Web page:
Enhancing the Patient Perspective and Experience in Drug Development and Review

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FDA Commissioner, Scott Gottlieb, MD released a statement this morning, stressing the FDA’s intention to incorporate the patient experience into the regulatory authority’s benefit-risk assessments.

Two people with the same disease might have very different goals, according to U.S. Food and Drug Administration (FDA) Commissioner, Scott Gottlieb, MD.

In an effort to address these realities, Gottlieb released a statement this morning, stressing the FDA’s intention to incorporate the patient experience into the regulatory authority’s benefit-risk assessments. Firsthand knowledge of a serious illness from somebody living with it every day communicated in scientific terminology that patients can appreciate and understand, is a vital part of successful drug development. It will undoubtedly lead to the approval of safe and effective products that can deliver significant clinical benefits in diseases and disease states.

“Tools for capturing the patient experience may be quantitative or qualitative, but they are transforming nearly every aspect of medical product development,” Gottlieb said in his statement. “Patients are teaching us about the benefits that matter most to them and the risks that they are most concerned about. Patients are, rightly so, becoming the driving force of the medical research enterprise.”

This most recent statement is one of many similar messages sent by Gottlieb he was elected into office in early 2017. More than anyone who has come before him, he has ensured that the FDA has made significant strides in prioritizing patient engagement as part of the process for clinical development. In early March, he announced that the FDA would host the first joint Externally-Led Patient-Focused Drug Development (EL-PFDD) meeting with a pair of rare disease-focused organizations.

“Having patient voice involved in the conversation is especially needed right now,” said Paul Melmeyer, Director of Federal Policy for the National Organization for Rare Disorders (NORD) at the New Jersey Rare Disease Day Observation.

“While we have made a substantial advancement in progress pertaining to the number of treatments that are being developed for those with rare diseases, we still have 95% of rare disease patients without any approved treatments. There’s still such a great amount of need within the rare disease patient community. Patients and their loved ones are uniquely capable of describing that situation.”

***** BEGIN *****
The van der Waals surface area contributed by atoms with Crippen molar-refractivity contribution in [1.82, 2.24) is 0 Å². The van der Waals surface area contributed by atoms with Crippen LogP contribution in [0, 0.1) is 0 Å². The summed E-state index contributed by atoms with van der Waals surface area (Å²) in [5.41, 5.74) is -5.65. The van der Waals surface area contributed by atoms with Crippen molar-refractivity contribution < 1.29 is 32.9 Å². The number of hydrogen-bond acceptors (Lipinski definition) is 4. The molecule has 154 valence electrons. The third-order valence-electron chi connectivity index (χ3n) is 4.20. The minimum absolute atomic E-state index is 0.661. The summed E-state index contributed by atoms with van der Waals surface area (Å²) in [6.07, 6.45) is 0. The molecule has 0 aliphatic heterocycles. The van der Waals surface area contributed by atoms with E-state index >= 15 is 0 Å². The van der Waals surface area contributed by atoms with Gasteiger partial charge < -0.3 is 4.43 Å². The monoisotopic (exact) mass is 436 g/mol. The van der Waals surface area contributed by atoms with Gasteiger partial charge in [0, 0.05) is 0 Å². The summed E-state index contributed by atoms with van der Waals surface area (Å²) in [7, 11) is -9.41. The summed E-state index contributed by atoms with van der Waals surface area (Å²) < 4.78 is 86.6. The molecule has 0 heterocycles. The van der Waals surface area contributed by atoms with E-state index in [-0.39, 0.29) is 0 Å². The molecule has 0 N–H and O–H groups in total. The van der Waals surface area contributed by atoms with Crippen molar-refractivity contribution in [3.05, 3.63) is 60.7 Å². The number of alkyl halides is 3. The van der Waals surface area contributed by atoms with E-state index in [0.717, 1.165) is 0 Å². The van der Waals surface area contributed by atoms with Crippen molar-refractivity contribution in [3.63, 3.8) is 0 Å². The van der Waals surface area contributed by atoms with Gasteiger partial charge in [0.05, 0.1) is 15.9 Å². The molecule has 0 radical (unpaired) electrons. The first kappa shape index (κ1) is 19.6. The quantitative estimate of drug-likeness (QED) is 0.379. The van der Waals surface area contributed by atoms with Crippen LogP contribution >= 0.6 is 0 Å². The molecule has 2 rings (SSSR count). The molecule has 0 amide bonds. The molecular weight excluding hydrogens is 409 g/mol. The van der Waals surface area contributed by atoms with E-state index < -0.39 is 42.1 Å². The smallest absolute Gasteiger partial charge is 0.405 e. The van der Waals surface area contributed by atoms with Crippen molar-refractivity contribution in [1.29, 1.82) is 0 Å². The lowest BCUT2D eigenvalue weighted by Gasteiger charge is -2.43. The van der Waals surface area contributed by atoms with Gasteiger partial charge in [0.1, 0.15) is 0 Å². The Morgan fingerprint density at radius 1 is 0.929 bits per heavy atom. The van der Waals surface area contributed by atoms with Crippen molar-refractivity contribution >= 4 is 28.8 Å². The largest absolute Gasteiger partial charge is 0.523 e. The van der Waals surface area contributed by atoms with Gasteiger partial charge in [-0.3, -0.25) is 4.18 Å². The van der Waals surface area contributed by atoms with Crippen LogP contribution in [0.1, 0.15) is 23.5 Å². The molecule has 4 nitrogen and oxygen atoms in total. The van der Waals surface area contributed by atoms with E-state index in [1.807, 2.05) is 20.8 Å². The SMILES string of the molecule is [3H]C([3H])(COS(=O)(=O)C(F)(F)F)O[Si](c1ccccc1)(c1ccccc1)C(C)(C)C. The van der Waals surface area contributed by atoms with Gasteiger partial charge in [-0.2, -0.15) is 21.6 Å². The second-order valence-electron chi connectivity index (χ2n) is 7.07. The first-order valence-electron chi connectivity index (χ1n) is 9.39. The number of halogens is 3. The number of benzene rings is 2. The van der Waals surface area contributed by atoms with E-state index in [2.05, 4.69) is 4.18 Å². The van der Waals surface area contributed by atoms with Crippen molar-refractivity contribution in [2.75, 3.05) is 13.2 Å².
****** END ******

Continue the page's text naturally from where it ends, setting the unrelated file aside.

In the statement, Gottlieb announced that the FDA conducted patient-focused drug development meetings in over 20 disease areas.

With the meetings, the regulatory authority concluded that patient input can: inform the clinical context and provide insights to frame the assessment of benefits and risk; and provide a direct source of evidence regarding the benefits and risks if methodologically-sound data collection tools could be developed and used within clinical studies of an investigational therapy.

“The FDA is now developing guidance to enable more widespread development of such patient experience data to inform regulatory decision-making,” said Gottlieb in the statement.

Other efforts that could more thoroughly integrate patients’ experiences and perspectives include: hosting patient-focused drug development meetings to advance a more systematic way of gathering patients’ perspectives on their conditions and available treatments; encouraging patient stakeholders and others to conduct their own externally-led patient-focused drug development meetings; providing patients, caregivers, advocates and others with more channels to provide meaningful input into drug development and regulatory decision-making and to more easily access information provided by others; and launching pilot programs — and advancing policies, in collaboration with the medical community – that help foster the design of clinical trials that place less burden on patients.

“We know that, in the battle against disease, engaged and informed patients are our best allies and our greatest resource,” Gottlieb concluded.

For more from the FDA, follow Rare Disease Report on Facebook and Twitter.

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